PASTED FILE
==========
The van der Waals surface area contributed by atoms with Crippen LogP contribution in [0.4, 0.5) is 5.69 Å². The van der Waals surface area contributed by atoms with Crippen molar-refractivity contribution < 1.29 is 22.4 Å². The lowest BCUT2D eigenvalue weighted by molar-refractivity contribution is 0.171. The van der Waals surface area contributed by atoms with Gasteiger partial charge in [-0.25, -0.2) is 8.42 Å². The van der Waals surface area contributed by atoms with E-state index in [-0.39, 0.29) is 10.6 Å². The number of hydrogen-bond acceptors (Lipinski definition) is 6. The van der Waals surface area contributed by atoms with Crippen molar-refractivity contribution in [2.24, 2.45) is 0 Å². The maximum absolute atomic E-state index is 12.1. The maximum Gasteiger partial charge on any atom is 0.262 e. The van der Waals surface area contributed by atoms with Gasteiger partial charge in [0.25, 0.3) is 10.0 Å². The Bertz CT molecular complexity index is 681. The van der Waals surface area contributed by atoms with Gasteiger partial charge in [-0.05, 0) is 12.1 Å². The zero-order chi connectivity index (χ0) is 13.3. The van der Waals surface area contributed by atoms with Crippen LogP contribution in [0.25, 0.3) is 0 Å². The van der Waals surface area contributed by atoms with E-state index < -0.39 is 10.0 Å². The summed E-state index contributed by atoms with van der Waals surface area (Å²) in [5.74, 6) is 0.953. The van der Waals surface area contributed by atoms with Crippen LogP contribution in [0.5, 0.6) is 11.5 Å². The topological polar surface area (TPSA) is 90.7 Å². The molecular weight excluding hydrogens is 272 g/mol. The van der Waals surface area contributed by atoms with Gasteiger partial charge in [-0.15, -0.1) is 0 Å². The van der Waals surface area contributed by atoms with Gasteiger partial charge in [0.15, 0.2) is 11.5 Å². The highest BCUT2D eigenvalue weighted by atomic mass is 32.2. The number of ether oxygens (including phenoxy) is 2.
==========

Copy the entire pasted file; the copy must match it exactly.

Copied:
The van der Waals surface area contributed by atoms with Crippen LogP contribution in [0.4, 0.5) is 5.69 Å². The van der Waals surface area contributed by atoms with Crippen molar-refractivity contribution < 1.29 is 22.4 Å². The lowest BCUT2D eigenvalue weighted by molar-refractivity contribution is 0.171. The van der Waals surface area contributed by atoms with Gasteiger partial charge in [-0.25, -0.2) is 8.42 Å². The van der Waals surface area contributed by atoms with E-state index in [-0.39, 0.29) is 10.6 Å². The number of hydrogen-bond acceptors (Lipinski definition) is 6. The van der Waals surface area contributed by atoms with Crippen molar-refractivity contribution in [2.24, 2.45) is 0 Å². The maximum absolute atomic E-state index is 12.1. The maximum Gasteiger partial charge on any atom is 0.262 e. The van der Waals surface area contributed by atoms with Gasteiger partial charge in [0.25, 0.3) is 10.0 Å². The Bertz CT molecular complexity index is 681. The van der Waals surface area contributed by atoms with Gasteiger partial charge in [-0.05, 0) is 12.1 Å². The zero-order chi connectivity index (χ0) is 13.3. The van der Waals surface area contributed by atoms with Crippen LogP contribution in [0.25, 0.3) is 0 Å². The van der Waals surface area contributed by atoms with E-state index < -0.39 is 10.0 Å². The summed E-state index contributed by atoms with van der Waals surface area (Å²) in [5.74, 6) is 0.953. The van der Waals surface area contributed by atoms with Crippen LogP contribution in [0.5, 0.6) is 11.5 Å². The topological polar surface area (TPSA) is 90.7 Å². The molecular weight excluding hydrogens is 272 g/mol. The van der Waals surface area contributed by atoms with Gasteiger partial charge in [-0.15, -0.1) is 0 Å². The van der Waals surface area contributed by atoms with Gasteiger partial charge in [0.15, 0.2) is 11.5 Å². The highest BCUT2D eigenvalue weighted by atomic mass is 32.2. The number of ether oxygens (including phenoxy) is 2.